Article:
DANIEL ALLEN samples the treasures of Vietnam’s Pearl of the Orient.
At night, from the helipad of Ho Chi Minh City’s soaring Bitexco Financial Tower, the urban landscape is a shimmering sea of light. An incessant flow of traffic streams through the recently opened Saigon River Tunnel, only to reemerge in the Thu Thiem New Urban Area, soon to be populated with more shiny skyscrapers. While stories of Vietnam’s economic problems abound, there’s little evidence of stagnation in this vibrant, bustling metropolis.
“It might be a cliché, but Ho Chi Minh City truly never sleeps,” says expat Brit Craig Derbyshire, in town to oversee the imminent opening of a swanky five-story cocktail bar and eatery high up in the high-tech Bitexco edifice. “People here work hard and they play hard. Saigon residents certainly don’t need any lesson on how to let their hair down.”
Ho Chi Minh City, still commonly known by its former, colonial-era name of Saigon, is the southern epicenter of Vietnam and the country’s business capital. After the ravages of the Vietnam War, Saigon lay in the doldrums for years, but in the 1990s it gradually returned to life, and is now considered one of Southeast Asia’s most dynamic cities. Today, the one-time “Pearl of the Orient” has more than regained its luster.
Modern Saigon is a shopper’s paradise. Prices are higher than elsewhere in Vietnam, but the selection is far more sophisticated. The city’s cosmopolitan atmosphere makes it easier to shop, meaning that shop owners, especially in more upscale boutiques, aren’t immediately pressuring browsers for sales.
A stroll along central Saigon’s Dong Khoi Street takes visitors past colonial-era landmarks and dozens of interesting new boutiques. Plunge into the covered Ben Thanh Market, where vendors offer everything from fruit and fresh-cut flowers to traditional handicrafts to imported electronics and cosmetics. Or head for Cholon—the city’s ancient Chinatown—and dive into the thriving rabbit warren of narrow lanes, bustling markets, and flamboyantly colorful Chinese pagodas.
Dong Khoi is Saigon’s premier shopping street. The best blocks are the last two heading toward the river, but the whole area is overloaded with opportunities for retail therapy. With the city’s glut of Japanese tourists, Japanese-style zakka shops packed with jewelry, accessories, and shoes are rapidly multiplying here, and you’ll also find a range of fascinating little watch shops and old camera vendors.
Those seeking stylish clothing in Saigon are now finding that they get better value if they seek out local and regional designers whose increasingly impressive collections are starting to be shown overseas.
“A decade ago there was nothing here except small tailors and tourist stores,” says French-born Valerie Gregori McKenzie, who has lived in Saigon for over 15 years and owns the high-end label Song. “While these remain, you now have a lot of new designers that use Vietnamese craft as an inspiration, mixing Vietnamese heritage and Western influence.”
McKenzie founded her label, which offers ecofriendly clothes, homeware, and kitchenware, in 1997. Song products are sold in luxury resorts and in McKenzie’s shop on 76D Le Than Ton, District 1.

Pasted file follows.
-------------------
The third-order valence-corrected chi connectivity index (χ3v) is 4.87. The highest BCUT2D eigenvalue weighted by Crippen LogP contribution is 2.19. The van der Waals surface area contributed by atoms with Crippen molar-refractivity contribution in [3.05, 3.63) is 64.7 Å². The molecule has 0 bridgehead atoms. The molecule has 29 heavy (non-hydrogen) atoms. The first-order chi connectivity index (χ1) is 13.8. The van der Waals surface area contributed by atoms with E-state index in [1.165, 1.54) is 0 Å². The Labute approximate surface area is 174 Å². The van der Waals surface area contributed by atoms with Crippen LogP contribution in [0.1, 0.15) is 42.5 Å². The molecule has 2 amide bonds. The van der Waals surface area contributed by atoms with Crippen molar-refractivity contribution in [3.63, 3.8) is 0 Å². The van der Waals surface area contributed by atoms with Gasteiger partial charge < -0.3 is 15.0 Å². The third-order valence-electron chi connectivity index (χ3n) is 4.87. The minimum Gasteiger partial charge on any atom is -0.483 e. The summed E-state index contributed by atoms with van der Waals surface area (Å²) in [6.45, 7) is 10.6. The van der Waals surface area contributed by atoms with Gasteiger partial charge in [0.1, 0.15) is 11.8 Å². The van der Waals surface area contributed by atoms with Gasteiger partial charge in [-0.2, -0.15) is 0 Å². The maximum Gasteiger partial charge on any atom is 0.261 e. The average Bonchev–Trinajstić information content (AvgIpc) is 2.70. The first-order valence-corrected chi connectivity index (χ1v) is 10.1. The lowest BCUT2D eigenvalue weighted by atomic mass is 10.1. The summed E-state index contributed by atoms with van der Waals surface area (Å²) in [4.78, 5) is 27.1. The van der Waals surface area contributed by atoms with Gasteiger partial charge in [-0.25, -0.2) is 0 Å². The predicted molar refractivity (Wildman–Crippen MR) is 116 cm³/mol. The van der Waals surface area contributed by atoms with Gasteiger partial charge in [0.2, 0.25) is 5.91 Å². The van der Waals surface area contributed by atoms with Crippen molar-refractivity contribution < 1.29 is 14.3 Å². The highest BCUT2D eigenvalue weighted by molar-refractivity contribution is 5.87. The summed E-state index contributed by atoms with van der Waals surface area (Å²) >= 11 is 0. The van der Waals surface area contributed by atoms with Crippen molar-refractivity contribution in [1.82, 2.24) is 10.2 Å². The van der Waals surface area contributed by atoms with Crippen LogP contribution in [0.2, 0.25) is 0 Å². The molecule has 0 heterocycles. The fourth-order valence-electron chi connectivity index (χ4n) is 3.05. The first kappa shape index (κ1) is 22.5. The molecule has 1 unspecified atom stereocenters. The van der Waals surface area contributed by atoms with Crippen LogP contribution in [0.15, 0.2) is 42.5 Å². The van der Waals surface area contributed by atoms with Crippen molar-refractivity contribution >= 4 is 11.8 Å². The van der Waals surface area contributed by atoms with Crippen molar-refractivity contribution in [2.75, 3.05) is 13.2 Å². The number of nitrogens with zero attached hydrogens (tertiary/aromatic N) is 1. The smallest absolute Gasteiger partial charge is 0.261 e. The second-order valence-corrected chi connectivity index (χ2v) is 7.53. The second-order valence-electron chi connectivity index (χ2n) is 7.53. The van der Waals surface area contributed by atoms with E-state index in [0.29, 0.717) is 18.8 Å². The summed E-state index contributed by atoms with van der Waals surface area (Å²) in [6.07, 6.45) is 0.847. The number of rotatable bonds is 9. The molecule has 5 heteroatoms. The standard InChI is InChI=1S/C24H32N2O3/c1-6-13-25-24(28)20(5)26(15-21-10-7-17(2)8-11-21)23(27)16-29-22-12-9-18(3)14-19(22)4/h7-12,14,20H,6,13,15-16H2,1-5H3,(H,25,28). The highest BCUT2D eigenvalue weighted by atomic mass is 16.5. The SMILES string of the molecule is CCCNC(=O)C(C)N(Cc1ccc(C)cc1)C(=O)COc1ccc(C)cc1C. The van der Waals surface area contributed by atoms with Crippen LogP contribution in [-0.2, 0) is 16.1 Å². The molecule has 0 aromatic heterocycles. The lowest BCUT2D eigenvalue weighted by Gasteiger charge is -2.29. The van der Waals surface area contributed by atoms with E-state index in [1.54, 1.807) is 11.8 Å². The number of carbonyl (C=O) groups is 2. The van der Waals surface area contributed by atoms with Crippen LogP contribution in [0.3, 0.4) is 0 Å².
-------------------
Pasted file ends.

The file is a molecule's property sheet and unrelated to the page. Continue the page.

“If shoppers look further than Saigon’s tourist streets, they can often find fabulous things to bring back and actually use,” adds McKenzie. “Most creations by local designers are hand-made and this is something that you rarely find in other countries.”
There’s a saying in Vietnam that while Hanoi is the country’s head, Saigon is its belly. Anatomical associations aside, Saigon now offers gourmands and adventurous tourists a mind-boggling array of dining options, offering everything from streetside sweet-and-sour soup and soft-shelled crabs to the finest international cuisine. The only problem is finding enough meals to sample everything.
The area around Dong Khoi Street is home to many fine-dining choices, but ask local residents where to eat and likely as not they’ll point you in the direction of the al fresco stalls in the open market area adjacent to Ben Thanh Market, or to a small neighborhood storefront. This is where most of the locals hang out each night, quaffing bia hoi (draft beer) and snacking on tasty treats such as mien ga (vermicelli, chicken, and mushrooms in a delicate soup), lau hai san (a tangy seafood soup with mustard greens), and the ever-present, ever-delicious pho (noodle soup).
“Whenever I’m back in Saigon after a long trip, I always head to Ben Thanh Market early in the morning,” says thirtysomething business manager Hoang Cong Tuan. “There’s no better way to tap the pulse of Saigon, and the food stalls are a paradise. Vietnam’s best food really is in the street and on the sidewalks. You can rarely go wrong. If it looks good, smells good, and there are locals eating it, it’s generally worth trying.”
When you need a break from Saigon’s shops, restaurants, and manic traffic, a little personal pampering can help recharge your batteries. While the city has plenty of places that offer relaxation, one little-known yet highly rated retreat is the Thao Dien Village (www.thaodienvillage.com/spa.php). A short taxi ride from the city center, this spa and wellness resort is a hidden oasis perched beside the waters of the Saigon River. Offering an eclectic range of Western and Vietnamese treatments, a few hours here can put a spring back in the step of even the most jaded traveler.
Contemporary Saigon is all about color and movement. Vendors pushing carts piled high with conical hats; processions of ao dai-clad schoolgirls on bicycles; cranes spinning overhead as workers put the finishing touches to newly risen skyscrapers. With the city’s youthful exuberance and joie de vivre as infectious as ever, there’s never been a better time to really explore the Pearl of the Orient.